American government v British government: political fiction?

Toward the end of Anthony Trollope’s The Duke’s Children, an American intellectual, Mr. Boncassen, whose daughter is about to marry Silverbridge, the Duke’s son, engages in an after dinner political conversation.

In one of Trollope’s complex but explicit descriptions of Parliamentary action, it has been determined that the Conservative majority officials (what we call our Cabinet) will be stepping down and the Liberals will probably be taking over.

The following exchange — with which I am enraptured — is among Mr. Boncassen, Silverbridge and Tregear, another young Member of Parliament. It should sound familiar to us Americans; indeed, you may be able to put some names to the generalities and events.

The Duke’s Children was published in 1880, when Rutherford B. Hayes was our president.

Mr. Boncassen begins the conversation:

“But of this I am sure, that the facility which exists here for a minister or ministers to go out of office without disturbance of the Crown, is a great blessing. You say the other party will come in.”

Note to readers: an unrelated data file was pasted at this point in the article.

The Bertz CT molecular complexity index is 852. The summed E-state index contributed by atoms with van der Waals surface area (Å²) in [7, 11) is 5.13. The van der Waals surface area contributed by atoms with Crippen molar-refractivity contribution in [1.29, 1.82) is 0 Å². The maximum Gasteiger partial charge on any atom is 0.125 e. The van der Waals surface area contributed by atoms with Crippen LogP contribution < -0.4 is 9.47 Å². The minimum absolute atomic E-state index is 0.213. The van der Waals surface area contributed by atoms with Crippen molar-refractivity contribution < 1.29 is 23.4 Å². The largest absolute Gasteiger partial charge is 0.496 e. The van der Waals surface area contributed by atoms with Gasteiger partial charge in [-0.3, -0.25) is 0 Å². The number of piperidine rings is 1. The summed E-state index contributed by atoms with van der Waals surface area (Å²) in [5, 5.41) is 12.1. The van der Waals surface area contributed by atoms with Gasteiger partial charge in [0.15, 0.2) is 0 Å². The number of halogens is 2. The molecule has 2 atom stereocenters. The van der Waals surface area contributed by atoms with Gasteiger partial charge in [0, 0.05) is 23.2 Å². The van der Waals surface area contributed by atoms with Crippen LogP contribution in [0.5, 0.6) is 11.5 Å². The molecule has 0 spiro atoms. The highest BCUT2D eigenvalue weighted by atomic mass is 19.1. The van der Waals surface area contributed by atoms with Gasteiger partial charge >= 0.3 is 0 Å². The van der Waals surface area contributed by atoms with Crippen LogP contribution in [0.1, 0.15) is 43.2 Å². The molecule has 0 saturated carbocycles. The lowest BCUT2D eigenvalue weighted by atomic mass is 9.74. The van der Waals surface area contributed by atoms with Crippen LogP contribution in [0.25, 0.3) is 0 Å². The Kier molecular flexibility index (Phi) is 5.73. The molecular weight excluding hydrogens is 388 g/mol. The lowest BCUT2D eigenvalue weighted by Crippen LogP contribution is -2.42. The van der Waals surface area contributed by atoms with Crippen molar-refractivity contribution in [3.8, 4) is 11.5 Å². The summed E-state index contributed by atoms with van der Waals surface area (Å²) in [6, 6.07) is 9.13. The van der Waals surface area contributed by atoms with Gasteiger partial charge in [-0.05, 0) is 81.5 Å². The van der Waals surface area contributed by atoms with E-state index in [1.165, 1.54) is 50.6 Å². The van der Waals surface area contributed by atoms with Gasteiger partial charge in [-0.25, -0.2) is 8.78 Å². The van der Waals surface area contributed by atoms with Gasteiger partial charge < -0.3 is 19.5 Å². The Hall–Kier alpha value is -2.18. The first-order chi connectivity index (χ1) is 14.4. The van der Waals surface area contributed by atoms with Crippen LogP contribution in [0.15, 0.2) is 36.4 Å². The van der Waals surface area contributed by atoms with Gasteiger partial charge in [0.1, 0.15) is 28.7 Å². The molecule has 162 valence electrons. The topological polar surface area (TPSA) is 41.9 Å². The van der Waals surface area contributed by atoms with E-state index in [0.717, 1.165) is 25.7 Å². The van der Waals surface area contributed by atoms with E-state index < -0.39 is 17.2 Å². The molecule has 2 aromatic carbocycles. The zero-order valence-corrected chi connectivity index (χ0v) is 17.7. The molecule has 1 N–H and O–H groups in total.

“That is most probable,” said Silverbridge.

“With us the other party never comes in, — never has a chance of coming in,–except once in four years, when the President is elected. That one event binds us all for four years.”

“But you do change your ministers,” said Tregear.

“A secretary may quarrel with the President, or he may have the gout, or be convicted of peculation.”

“And yet you think yourselves more nearly free than we are.”

“I am not so sure of that. We have had a pretty difficult task, that of carrying on a government in a new country, which is nevertheless more populous than almost any old country. The influxions are so rapid, that every ten years the nature of the people is changed. It isn’t easy; and though I think on the whole we’ve done pretty well, I am not going to boast that Washington is as yet the seat of a political Paradise.”


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